Jess: Yeah, perhaps. And then I want to say, well, maybe it was like a cultural or timely thing, but you know Rachel was crying.

Howard: Yeah, and she did mention in the same letter that Junior didn’t want to share the boy that was coming. So there was a possessive weird aspect to that.

Jess: Yeah, and maybe that’s just how he coped, by not coping at all.

Howard: Yeah, I don’t know.

Jess: But he sounds a little monstrous.

Howard: Yeah. Lyncoya was referred to as a thing as a “pet” for a spoiled child. Not as a brother, not as a son. He wasn’t truly seen as one of the family. But he existed in a space that was closer to the white Jacksons than to the black enslaved people at the Hermitage. From early on, Jackson instructed Rachel that though he was a savage, Lyncoya should be kept in the house. That apparently needed to be said.

Jess: OK, so that was made clear. Didn’t these children also have body servants who were also their age and put in the house to grow up with them and learn their needs so they could be a good slave when they were older?

Howard: I’m not sure. I know that they had enslaved people that were probably tending to their needs. There may have been little enslaved playmates for the kids. I don’t think that’s talked about a lot. I don’t know that it was quite the same as Thomas Jefferson’s upbringing. When Rachel and Junior traveled with Jackson, Lyncoya did not come along. So Jackson, he’s in New Orleans. He invites Rachel and Andrew Jackson Jr. to meet him there. And he asked Rachel to leave Lyncoya with her sister. So leaving Lyncoya there didn’t quite go as planned. Rachel’s sister, Mary, didn’t adhere to Jackson’s wishes.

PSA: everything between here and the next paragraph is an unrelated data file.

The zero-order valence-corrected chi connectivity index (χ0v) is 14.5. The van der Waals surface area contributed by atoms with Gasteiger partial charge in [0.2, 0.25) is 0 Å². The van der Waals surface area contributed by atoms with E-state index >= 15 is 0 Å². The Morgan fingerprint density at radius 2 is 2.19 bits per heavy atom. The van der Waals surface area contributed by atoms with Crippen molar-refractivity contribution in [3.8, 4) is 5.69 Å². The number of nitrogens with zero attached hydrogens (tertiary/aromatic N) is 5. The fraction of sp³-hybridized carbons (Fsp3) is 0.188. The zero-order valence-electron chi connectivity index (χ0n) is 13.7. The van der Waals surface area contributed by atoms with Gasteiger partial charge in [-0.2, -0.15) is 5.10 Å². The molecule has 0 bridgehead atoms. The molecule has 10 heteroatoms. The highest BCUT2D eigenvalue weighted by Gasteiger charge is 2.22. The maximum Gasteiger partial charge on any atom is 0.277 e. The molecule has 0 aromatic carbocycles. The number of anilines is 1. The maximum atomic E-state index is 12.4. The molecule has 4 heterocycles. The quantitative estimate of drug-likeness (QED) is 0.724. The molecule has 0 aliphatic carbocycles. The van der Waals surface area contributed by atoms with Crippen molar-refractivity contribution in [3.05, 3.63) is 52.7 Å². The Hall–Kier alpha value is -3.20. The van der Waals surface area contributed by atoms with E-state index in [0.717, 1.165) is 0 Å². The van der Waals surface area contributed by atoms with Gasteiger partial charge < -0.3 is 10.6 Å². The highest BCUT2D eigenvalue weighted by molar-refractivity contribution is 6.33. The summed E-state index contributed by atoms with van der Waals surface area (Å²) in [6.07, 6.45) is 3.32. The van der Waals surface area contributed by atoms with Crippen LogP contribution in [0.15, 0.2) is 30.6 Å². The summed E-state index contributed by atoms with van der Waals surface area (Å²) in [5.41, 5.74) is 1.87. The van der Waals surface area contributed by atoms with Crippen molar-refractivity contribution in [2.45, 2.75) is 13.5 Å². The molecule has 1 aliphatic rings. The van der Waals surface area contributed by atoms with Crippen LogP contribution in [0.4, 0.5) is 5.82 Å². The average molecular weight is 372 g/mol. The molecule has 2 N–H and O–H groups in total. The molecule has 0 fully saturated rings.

So Lyncoya was apparently kept outside with the enslaved population without much clothing. Jackson wrote to Rachel later thanking her for bringing Lyncoya home, saying, “How thankful I am to you for taking poor little Lyncoya home and clothing him! I would have been much hurt to see him there with the Negroes, like a lost sheep without a shepherd.”

Jess: Yeah. Okay. So many things…

Howard: There was a hierarchy of humans as they saw it. In her dissertation about Rachel Jackson, one of the things that Melissa Gismondi looks at is how Rachel felt about Lyncoya, since she spent more time with him than Jackson did. She believes that the fiercely religious Rachel wasn’t cool with what she saw as a savage heathen eating at her table, especially as he got older and grew into his Indian-ness. She also blamed Indians for murdering her father, so there was a lot of baggage there. And likely some resentment for Jackson, who wasn’t even around. He was fighting these murderous Indians while she was forced to raise one. So we’re not sure how those feelings might have affected life at the Hermitage for Lyncoya. But there’s evidence that he was excluded from family meals.